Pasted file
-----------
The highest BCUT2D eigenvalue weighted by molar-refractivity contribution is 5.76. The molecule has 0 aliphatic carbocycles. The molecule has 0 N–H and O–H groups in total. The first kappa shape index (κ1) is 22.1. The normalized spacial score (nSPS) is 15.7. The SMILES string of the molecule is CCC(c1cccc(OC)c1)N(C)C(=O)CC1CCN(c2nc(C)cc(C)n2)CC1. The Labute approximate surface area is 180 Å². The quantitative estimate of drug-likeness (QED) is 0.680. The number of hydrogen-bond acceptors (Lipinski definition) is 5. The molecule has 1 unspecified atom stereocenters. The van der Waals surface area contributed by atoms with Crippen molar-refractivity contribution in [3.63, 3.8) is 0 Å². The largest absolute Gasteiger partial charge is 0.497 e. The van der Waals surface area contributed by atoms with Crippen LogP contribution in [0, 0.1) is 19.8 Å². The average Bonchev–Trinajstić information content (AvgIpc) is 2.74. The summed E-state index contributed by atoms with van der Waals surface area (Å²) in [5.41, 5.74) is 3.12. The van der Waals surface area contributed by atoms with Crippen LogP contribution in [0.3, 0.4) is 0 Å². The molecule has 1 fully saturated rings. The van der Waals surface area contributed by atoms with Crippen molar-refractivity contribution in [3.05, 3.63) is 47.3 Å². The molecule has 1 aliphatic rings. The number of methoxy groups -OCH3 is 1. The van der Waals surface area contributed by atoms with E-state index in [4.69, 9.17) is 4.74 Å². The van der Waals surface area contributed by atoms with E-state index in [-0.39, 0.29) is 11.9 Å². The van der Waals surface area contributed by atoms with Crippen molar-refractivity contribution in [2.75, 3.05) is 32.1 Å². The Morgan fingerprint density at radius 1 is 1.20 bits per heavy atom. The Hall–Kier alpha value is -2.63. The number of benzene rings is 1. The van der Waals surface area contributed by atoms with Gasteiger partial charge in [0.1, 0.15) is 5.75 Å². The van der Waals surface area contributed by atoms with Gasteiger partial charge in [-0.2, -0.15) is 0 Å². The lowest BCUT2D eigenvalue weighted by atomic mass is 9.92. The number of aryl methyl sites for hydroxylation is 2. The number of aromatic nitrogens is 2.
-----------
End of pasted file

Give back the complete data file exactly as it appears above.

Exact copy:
The highest BCUT2D eigenvalue weighted by molar-refractivity contribution is 5.76. The molecule has 0 aliphatic carbocycles. The molecule has 0 N–H and O–H groups in total. The first kappa shape index (κ1) is 22.1. The normalized spacial score (nSPS) is 15.7. The SMILES string of the molecule is CCC(c1cccc(OC)c1)N(C)C(=O)CC1CCN(c2nc(C)cc(C)n2)CC1. The Labute approximate surface area is 180 Å². The quantitative estimate of drug-likeness (QED) is 0.680. The number of hydrogen-bond acceptors (Lipinski definition) is 5. The molecule has 1 unspecified atom stereocenters. The van der Waals surface area contributed by atoms with Crippen molar-refractivity contribution in [3.63, 3.8) is 0 Å². The largest absolute Gasteiger partial charge is 0.497 e. The van der Waals surface area contributed by atoms with Crippen LogP contribution in [0, 0.1) is 19.8 Å². The average Bonchev–Trinajstić information content (AvgIpc) is 2.74. The summed E-state index contributed by atoms with van der Waals surface area (Å²) in [5.41, 5.74) is 3.12. The van der Waals surface area contributed by atoms with Crippen LogP contribution in [0.3, 0.4) is 0 Å². The molecule has 1 fully saturated rings. The van der Waals surface area contributed by atoms with Crippen molar-refractivity contribution in [3.05, 3.63) is 47.3 Å². The molecule has 1 aliphatic rings. The number of methoxy groups -OCH3 is 1. The van der Waals surface area contributed by atoms with E-state index in [4.69, 9.17) is 4.74 Å². The van der Waals surface area contributed by atoms with E-state index in [-0.39, 0.29) is 11.9 Å². The van der Waals surface area contributed by atoms with Crippen molar-refractivity contribution in [2.75, 3.05) is 32.1 Å². The Morgan fingerprint density at radius 1 is 1.20 bits per heavy atom. The Hall–Kier alpha value is -2.63. The number of benzene rings is 1. The van der Waals surface area contributed by atoms with Gasteiger partial charge in [0.1, 0.15) is 5.75 Å². The van der Waals surface area contributed by atoms with Gasteiger partial charge in [-0.2, -0.15) is 0 Å². The lowest BCUT2D eigenvalue weighted by atomic mass is 9.92. The number of aryl methyl sites for hydroxylation is 2. The number of aromatic nitrogens is 2.